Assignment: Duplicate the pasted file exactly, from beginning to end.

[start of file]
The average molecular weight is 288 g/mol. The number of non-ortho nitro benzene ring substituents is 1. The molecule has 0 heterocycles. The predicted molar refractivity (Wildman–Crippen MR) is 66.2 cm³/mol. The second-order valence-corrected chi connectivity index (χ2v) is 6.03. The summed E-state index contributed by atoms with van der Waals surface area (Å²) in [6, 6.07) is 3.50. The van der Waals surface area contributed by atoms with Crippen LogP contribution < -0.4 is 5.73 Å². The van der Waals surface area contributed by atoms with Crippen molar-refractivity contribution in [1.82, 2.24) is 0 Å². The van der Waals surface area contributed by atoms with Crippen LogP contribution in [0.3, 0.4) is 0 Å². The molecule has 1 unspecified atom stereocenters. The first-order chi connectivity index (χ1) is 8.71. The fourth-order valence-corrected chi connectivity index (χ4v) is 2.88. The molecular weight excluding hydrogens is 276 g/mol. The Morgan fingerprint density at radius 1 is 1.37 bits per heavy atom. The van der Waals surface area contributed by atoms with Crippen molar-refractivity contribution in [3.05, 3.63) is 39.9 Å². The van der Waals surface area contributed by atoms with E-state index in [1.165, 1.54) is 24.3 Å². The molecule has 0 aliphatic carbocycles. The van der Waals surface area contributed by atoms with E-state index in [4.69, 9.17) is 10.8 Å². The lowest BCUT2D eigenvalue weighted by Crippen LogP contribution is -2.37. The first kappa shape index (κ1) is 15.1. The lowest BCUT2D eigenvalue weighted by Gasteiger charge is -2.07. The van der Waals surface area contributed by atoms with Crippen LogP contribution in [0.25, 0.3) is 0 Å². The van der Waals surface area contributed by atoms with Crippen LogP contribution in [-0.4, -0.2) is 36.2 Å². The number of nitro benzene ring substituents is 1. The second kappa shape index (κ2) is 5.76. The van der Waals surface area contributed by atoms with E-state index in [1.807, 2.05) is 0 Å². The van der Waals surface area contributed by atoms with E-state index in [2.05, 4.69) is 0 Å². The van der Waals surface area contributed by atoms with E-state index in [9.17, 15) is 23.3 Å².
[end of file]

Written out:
The average molecular weight is 288 g/mol. The number of non-ortho nitro benzene ring substituents is 1. The molecule has 0 heterocycles. The predicted molar refractivity (Wildman–Crippen MR) is 66.2 cm³/mol. The second-order valence-corrected chi connectivity index (χ2v) is 6.03. The summed E-state index contributed by atoms with van der Waals surface area (Å²) in [6, 6.07) is 3.50. The van der Waals surface area contributed by atoms with Crippen LogP contribution < -0.4 is 5.73 Å². The van der Waals surface area contributed by atoms with Crippen molar-refractivity contribution in [1.82, 2.24) is 0 Å². The van der Waals surface area contributed by atoms with Crippen LogP contribution in [0.3, 0.4) is 0 Å². The molecule has 1 unspecified atom stereocenters. The first-order chi connectivity index (χ1) is 8.71. The fourth-order valence-corrected chi connectivity index (χ4v) is 2.88. The molecular weight excluding hydrogens is 276 g/mol. The Morgan fingerprint density at radius 1 is 1.37 bits per heavy atom. The van der Waals surface area contributed by atoms with Crippen molar-refractivity contribution in [3.05, 3.63) is 39.9 Å². The van der Waals surface area contributed by atoms with E-state index in [1.165, 1.54) is 24.3 Å². The molecule has 0 aliphatic carbocycles. The van der Waals surface area contributed by atoms with E-state index in [4.69, 9.17) is 10.8 Å². The lowest BCUT2D eigenvalue weighted by Crippen LogP contribution is -2.37. The first kappa shape index (κ1) is 15.1. The lowest BCUT2D eigenvalue weighted by Gasteiger charge is -2.07. The van der Waals surface area contributed by atoms with Crippen LogP contribution in [0.25, 0.3) is 0 Å². The van der Waals surface area contributed by atoms with Crippen LogP contribution in [-0.4, -0.2) is 36.2 Å². The number of nitro benzene ring substituents is 1. The second kappa shape index (κ2) is 5.76. The van der Waals surface area contributed by atoms with E-state index in [1.807, 2.05) is 0 Å². The van der Waals surface area contributed by atoms with E-state index in [2.05, 4.69) is 0 Å². The van der Waals surface area contributed by atoms with E-state index in [9.17, 15) is 23.3 Å².